The practice of law is a business. As one aspect of that business, many lawyers and firms engage in marketing or advertising to increase their market share or to attract new customers. However, the ethical rules governing advertising can be strict as well as sometimes difficult to understand in the age of social media.
The ABA recently approved changes to Model Rules 7.1 through 7.5, which govern attorney advertising. These changes are expected to address concerns regarding the public’s access to justice and attorneys’ ability to make a living. Each state sets the rules for their attorneys regarding whether and to what extent attorneys are permitted to advertise. Although each state will have to determine whether or to what extent to adopt these model rules, the changes may highlight the direction the legal field may be expected to evolve.
Why Make Changes?
The rules against attorney advertising can be strict and comprise a great number of bar complaints against attorneys. However, data have indicated that bar complaints regarding an attorney’s improper advertising were often coming from other lawyers complaining about their competitors and not from affected clients or potential clients. This suggests that, although the attorney advertising rules are meant to protect the public, it is possible that attorneys were using these rules defensively against other members of the bar.
The ABA has noted that, if the rules on advertising are too limiting, the result can hurt both the public and attorneys who practice. Indeed, if attorneys fail to advertise their services because the rules are drawn too narrowly (or because attorneys are concerned about violating those rules), the bar may be depriving the public the ability to find available legal services. If attorneys are unable to reach potential clients, those potential clients could even go without legal representation, which is a disadvantage to the overall community.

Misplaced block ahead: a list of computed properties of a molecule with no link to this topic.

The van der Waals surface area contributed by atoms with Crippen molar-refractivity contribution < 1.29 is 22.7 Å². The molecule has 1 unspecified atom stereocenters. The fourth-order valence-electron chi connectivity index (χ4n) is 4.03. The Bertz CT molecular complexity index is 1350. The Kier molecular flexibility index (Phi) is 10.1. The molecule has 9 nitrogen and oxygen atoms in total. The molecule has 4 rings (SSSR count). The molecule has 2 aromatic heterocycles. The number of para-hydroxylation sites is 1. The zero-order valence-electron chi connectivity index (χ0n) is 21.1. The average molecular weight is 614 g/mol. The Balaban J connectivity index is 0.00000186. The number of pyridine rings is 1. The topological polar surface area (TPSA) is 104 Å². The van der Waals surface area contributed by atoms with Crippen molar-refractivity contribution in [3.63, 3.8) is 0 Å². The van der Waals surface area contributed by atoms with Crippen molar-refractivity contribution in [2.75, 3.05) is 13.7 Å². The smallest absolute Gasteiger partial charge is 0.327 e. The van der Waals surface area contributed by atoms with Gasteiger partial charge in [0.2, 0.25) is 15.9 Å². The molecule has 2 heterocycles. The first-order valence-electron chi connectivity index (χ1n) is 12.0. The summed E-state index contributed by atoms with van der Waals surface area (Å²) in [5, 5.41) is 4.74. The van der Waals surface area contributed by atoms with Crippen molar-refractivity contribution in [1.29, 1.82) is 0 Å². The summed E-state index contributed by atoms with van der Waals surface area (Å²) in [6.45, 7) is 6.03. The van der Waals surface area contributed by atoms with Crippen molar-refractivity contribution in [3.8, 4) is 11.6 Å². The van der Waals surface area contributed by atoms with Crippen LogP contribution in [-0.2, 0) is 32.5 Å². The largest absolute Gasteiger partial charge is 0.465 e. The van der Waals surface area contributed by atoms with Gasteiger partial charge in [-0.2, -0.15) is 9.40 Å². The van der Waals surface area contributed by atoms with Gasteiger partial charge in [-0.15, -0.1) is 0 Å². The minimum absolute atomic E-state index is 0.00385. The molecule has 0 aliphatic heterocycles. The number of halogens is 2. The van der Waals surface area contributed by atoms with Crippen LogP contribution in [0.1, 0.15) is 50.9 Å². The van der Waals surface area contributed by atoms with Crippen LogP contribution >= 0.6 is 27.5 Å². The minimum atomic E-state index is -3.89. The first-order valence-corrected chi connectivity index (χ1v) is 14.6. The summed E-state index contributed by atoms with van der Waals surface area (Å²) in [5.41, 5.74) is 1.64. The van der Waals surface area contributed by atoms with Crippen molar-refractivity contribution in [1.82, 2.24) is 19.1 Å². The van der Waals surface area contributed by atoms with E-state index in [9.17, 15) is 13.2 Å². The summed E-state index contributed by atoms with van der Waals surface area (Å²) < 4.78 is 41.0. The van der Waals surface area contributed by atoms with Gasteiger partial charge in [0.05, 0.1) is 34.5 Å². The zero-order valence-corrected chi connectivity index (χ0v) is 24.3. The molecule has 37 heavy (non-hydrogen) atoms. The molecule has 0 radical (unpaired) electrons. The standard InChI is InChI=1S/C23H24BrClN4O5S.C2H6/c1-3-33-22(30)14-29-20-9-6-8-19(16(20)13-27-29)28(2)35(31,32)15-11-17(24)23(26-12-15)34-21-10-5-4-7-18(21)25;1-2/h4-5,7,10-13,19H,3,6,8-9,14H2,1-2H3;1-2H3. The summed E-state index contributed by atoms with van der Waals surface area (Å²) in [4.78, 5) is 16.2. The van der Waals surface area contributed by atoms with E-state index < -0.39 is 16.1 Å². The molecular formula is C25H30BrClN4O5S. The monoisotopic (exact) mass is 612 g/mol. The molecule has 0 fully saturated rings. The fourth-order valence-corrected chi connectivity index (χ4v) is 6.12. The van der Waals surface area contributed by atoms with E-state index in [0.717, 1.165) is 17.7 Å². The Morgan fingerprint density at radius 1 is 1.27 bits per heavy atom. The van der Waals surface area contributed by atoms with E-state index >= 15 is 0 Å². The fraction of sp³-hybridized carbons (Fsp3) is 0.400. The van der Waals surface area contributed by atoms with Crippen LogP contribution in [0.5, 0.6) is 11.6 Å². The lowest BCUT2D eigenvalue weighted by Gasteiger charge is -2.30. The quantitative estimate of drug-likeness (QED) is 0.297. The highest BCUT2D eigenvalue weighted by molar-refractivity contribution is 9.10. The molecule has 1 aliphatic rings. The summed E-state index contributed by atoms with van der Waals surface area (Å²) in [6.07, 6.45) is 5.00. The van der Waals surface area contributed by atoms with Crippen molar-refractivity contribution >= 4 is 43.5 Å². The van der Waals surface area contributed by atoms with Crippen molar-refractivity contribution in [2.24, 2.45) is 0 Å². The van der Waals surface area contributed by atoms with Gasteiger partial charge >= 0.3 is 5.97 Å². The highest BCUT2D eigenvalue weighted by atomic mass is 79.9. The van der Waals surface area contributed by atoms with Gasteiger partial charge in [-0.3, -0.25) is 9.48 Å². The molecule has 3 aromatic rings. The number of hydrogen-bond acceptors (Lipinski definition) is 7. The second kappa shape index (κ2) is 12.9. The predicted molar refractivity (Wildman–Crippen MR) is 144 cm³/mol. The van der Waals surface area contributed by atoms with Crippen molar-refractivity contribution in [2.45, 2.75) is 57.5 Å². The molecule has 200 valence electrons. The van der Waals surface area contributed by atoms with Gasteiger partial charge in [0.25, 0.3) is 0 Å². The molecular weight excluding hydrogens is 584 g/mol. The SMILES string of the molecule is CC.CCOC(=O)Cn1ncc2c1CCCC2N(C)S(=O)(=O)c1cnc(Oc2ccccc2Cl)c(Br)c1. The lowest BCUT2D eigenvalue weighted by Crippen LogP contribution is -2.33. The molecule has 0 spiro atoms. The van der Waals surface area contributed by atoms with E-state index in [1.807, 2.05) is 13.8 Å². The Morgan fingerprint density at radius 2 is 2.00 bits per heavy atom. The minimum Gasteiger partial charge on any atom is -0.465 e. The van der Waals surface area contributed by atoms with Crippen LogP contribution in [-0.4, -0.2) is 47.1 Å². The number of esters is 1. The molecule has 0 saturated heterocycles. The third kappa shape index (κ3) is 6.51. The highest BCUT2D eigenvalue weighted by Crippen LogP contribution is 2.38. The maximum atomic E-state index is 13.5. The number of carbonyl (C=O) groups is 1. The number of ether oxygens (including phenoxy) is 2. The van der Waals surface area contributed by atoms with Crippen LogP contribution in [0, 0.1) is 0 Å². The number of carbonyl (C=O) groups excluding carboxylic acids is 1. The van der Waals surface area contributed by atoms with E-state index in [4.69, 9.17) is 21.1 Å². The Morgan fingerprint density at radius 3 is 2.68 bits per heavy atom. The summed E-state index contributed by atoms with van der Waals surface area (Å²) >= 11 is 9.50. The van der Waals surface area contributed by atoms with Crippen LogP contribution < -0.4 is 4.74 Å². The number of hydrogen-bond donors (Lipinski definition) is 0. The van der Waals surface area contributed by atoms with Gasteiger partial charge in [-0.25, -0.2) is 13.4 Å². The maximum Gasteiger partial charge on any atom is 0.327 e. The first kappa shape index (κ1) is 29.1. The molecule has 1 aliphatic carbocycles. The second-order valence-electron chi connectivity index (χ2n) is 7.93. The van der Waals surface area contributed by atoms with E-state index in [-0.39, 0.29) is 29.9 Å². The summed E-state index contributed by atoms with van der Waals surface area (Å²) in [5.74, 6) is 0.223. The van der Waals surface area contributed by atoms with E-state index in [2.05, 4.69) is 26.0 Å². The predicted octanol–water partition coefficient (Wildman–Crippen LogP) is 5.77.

Further, if an attorney is too hamstrung to advertise her or his legal services without running afoul of the bar rules, it could adversely impact that attorney’s efforts to find new clients. Particularly for attorneys who are newer to the bar, the inability to advertise for new clients could be devastating.
These issues weighed in favor of the amendments to the Model Rules.
Avoid Misleading Statements
It is axiomatic that attorneys are not supposed to make misleading statements. The Model Rules, as revised, reinforce that attorneys may not make misleading statements about their firms, including in their letterheads.
The ABA has recommended deleting Model Rule 7.5, which governed a law firm’s use of firm names and letterheads, noting that a lawyer could not adopt a misleading firm name or professional designation. In an apparent effort to streamline the rules—and get to the heart of why certain restrictions exist—the ABA has proposed relegating the contents of former Rule 7.5 to a comment to Rule 7.1 (which is the rule prohibiting false or misleading statements).
Comment 5 to Model Rule 7.1 now provides that “Firm names, letterhead and professional designations are communications concerning a lawyer’s services.” The comment goes on to clarify what could make a firm name “misleading” under Model Rule 7.1, such as an implied connection with a government agency, with a lawyer not associated with the firm (or a predecessor firm), or with a public or charitable legal services organization.